7 DEFORMATIONS VIA DIMENSION THEORY 7 irreducible, by smoothness) component of X S X containing the diagonal, we have that every irreducible component Z of Z 1 S Z 2 satisfies codim X Z codim X Z 1 + codim X Z 2. By Theorem 3.3, all schemes in question are catenary, so we can inductively apply Corollary 2.3 to see that codimension can only decrease when intersecting with any locally complete intersection subscheme. Since Z 1 Z 2 can be realized as Z 1 S Z 2, we conclude the desired statement from Theorem Deformations via dimension theory We conclude by arguing that if we have that S is universally intersection-regular, then we can deform via dimension theory as in Theorem 1.1. Although the argument is standard, it is typically made for varieties over a field, where concepts of dimension are far more robust, and it requires somewhat more care in this setting. Even in the Noetherian setting, dimensions can be badly behaved globally, so for instance in  we state our comparable results in terms of dimensions of local rings at closed points of fibers and their images. Here, we instead propose the following definition, which applies in principal even to settings where local rings are infinite-dimensional. Definition 4.1. Let f : X S be a morphism of finite type, with S an irreducible scheme. We say that f has strong relative dimension at least ρ over S if the following conditions hold: (i) for every irreducible component Z of X, every component of every fiber of Z has dimension at least ρ; (ii) for every x X, every integral closed subscheme S S, and every irreducible component Z of f 1 (S ), if the dimension of f 1 (f(x)) at x is ρ + δ, then the codimension f(z ) in S is at most δ. Note that in the definition, we allow ρ to be negative, and can still draw conclusions in this situation. Proposition 4.2. Let S be universally intersection-regular, and Y smooth over S of relative dimension d. Suppose that f : X S is constructed by intersecting closed subschemes Z 1,..., Z m Y, and for each i = 1,..., m we have that every irreducible component of Z i has codimension less than or equal to d i in Y. Then X has strong relative dimension at least d m i=1 d i over S. Proof. By hypothesis, Y is intersection-regular, so we conclude by induction on m that every irreducible component Z of X has codimension at most m i=1 d i in Y. Now let S S be an irreducible closed subscheme; note that S necessarily has finite codimension c since we assume S to be catenary. Then because Y is smooth and catenary, any irreducible component of the preimage S of S in Y also has codimension c by Proposition of , so we conclude that an irreducible component Z of S X has codimension at most c + m i=1 d i. For any s S, if we choose S to be the closure of s, then every component of f 1 (s) Z has closure in Z equal to a component of S Z, so in order for the latter to have codimension less than or equal to c + m i=1 d i in Y, we see that the former must have codimension less than or equal to m i=1 d i in the fiber of Y over s, giving condition (i).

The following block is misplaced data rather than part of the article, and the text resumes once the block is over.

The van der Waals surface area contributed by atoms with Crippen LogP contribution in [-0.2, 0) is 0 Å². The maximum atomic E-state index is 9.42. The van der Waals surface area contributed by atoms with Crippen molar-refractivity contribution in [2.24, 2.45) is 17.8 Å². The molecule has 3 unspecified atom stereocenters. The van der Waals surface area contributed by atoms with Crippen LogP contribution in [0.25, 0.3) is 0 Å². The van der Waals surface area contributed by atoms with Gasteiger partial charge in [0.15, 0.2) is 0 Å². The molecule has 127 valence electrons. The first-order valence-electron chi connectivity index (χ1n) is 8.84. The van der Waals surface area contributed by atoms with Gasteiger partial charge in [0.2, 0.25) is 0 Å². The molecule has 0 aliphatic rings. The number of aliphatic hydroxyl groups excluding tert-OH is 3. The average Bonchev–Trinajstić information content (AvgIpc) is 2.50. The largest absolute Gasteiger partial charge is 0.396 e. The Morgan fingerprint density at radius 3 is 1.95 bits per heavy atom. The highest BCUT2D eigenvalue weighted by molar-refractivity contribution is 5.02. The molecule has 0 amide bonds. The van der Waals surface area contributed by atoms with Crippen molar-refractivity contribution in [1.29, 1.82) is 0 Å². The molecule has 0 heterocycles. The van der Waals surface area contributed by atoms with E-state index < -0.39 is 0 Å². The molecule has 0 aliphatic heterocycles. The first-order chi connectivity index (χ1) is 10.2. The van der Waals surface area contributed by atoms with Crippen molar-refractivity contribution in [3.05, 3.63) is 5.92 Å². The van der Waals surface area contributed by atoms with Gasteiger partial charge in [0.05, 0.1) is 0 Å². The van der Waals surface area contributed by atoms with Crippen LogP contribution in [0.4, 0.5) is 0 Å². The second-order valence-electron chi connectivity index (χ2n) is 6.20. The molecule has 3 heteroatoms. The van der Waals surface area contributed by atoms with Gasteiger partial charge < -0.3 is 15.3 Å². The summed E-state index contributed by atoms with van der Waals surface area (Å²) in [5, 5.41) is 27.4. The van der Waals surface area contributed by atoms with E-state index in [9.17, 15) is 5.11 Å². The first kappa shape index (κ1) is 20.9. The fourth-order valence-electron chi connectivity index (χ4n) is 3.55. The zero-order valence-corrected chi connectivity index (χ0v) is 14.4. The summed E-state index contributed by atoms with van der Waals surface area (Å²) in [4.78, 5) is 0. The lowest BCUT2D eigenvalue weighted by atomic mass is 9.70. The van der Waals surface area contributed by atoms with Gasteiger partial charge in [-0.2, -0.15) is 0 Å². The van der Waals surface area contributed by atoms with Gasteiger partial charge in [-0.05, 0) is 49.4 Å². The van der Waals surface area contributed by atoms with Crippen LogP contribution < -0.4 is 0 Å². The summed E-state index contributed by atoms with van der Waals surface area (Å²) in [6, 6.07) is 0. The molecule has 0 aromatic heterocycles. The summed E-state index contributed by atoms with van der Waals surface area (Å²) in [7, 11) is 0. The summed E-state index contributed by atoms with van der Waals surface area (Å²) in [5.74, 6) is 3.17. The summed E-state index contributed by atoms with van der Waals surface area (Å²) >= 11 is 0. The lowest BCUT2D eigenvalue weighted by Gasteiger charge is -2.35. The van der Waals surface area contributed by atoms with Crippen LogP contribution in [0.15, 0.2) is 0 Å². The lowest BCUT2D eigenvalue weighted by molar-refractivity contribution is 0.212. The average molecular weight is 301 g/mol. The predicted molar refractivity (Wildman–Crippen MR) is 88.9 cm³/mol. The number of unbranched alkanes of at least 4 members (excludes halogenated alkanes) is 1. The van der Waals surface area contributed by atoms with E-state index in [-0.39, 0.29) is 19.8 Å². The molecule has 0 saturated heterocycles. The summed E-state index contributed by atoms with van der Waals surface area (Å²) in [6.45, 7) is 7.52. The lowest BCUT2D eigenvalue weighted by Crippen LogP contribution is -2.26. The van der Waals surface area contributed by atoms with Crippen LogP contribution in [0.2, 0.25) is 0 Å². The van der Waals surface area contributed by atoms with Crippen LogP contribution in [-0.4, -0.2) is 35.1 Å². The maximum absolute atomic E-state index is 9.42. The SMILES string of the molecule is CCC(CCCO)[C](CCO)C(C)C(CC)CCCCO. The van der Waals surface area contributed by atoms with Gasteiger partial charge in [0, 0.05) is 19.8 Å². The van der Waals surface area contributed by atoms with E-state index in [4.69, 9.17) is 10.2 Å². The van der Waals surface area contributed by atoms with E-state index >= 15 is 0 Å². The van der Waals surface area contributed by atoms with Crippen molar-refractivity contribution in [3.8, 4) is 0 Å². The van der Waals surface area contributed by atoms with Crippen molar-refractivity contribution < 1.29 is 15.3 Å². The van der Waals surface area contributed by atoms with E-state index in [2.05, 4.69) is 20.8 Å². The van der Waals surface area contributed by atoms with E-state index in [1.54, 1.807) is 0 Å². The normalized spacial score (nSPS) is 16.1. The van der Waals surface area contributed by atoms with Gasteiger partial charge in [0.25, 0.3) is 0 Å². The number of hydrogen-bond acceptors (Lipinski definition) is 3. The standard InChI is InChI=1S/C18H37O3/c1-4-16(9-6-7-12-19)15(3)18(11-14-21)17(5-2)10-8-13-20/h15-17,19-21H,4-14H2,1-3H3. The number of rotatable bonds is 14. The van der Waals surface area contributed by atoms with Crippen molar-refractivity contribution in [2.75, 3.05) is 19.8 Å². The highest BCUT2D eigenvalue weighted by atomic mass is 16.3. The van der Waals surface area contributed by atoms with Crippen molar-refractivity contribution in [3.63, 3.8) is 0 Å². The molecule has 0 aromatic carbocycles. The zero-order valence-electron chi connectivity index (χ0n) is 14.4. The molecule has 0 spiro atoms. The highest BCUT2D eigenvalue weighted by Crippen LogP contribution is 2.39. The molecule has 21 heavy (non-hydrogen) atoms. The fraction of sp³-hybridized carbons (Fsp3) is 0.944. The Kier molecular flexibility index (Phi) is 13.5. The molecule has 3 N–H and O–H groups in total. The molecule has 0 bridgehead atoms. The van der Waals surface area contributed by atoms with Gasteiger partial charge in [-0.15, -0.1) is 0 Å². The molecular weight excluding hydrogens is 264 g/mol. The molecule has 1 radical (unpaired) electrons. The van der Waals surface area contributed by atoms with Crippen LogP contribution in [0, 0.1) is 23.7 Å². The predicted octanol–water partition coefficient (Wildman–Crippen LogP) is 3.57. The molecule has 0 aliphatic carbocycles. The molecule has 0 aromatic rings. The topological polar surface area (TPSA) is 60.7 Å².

8 8 BRIAN OSSERMAN For condition (ii), if the dimension of f 1 (f(x)) at x is d m i=1 d i + δ, and η is the generic point of Z, the dimension of f 1 (f(η)) at η is less than or equal to d m i=1 d i + δ. It follows that the codimension of Z in the fiber of Y over f(η) is at least m i=1 d i δ. Let c be the codimension of f(z ) in S. Then the codimension in S of the fiber of Y over f(η) is also c as before, so we have that the codimension of Z in Y is at least c + c + m i=1 d i δ. We conclude that we have m m c + c + d i δ codim Y Z c + d i, so c δ, as desired. i=1 Proposition 4.3. Suppose f : X S has strong relative dimension at least ρ, and suppose we have x X such that the dimension of f 1 (f(x)) at x is equal to ρ. Then: (i) for all s S specializing to f(x), and for all irreducible components Z of X containing x, there is a point x of Z specializing to x with f(x ) = s. (ii) if x is closed in its fiber, x as above may be chosen to be closed in its fiber as well; (iii) if X is of finite presention over S, then f is open at x. Proof. Condition (i) is an immediate application of the definition of strong relative dimension, with δ = 0. We conclude (ii) from Corollary 2.4. Finally, we conclude (iii) from (i) by Chevalley s theorem (see Proposition of ). Putting the two propositions together, we immediately conclude: Corollary 4.4. Let S be universally intersection-regular, and Y smooth over S of relative dimension d. Suppose that X S is constructed by intersecting closed subschemes Z 1,..., Z m Y, and for each i = 1,..., m we have that every irreducible component of Z i has codimension less than or equal to d i in Y. Choose x X, and suppose that the dimension of f 1 (f(x)) at x is less than or equal to d m i=1 d i. Then for every irreducible component Z of X, and every point s S specializing to f(x), there is a point x in Z specializing to x with f(x ) = s. If x is closed in its fiber, x may be chosen to be closed in its fiber as well. We conclude Theorem 1.1 immediately from Corollary 4.4 and Theorem 3.1. Note however that we have in fact shown that the hypotheses of Corollary 4.4 are satisfied more generally: in particular, it follows from Theorem 3.1 that our base scheme S could be any irreducible scheme smooth over the spectrum of a valuation ring of rank 1. References 1. Siegfried Bosch, Werner Lutkebohmert, and Michel Raynaud, Neron models, Springer-Verlag, Alexander Grothendieck and Jean Dieudonné, Éléments de géométrie algébrique: I. Le langage des schémas, Publications mathématiques de l I.H.É.S., vol. 4, Institut des Hautes Études Scientifiques, , Éléments de géométrie algébrique: II. Étude globale élémentaire de quelques classes de morphismes, Publications mathématiques de l I.H.É.S., vol. 8, Institut des Hautes Études Scientifiques, i=1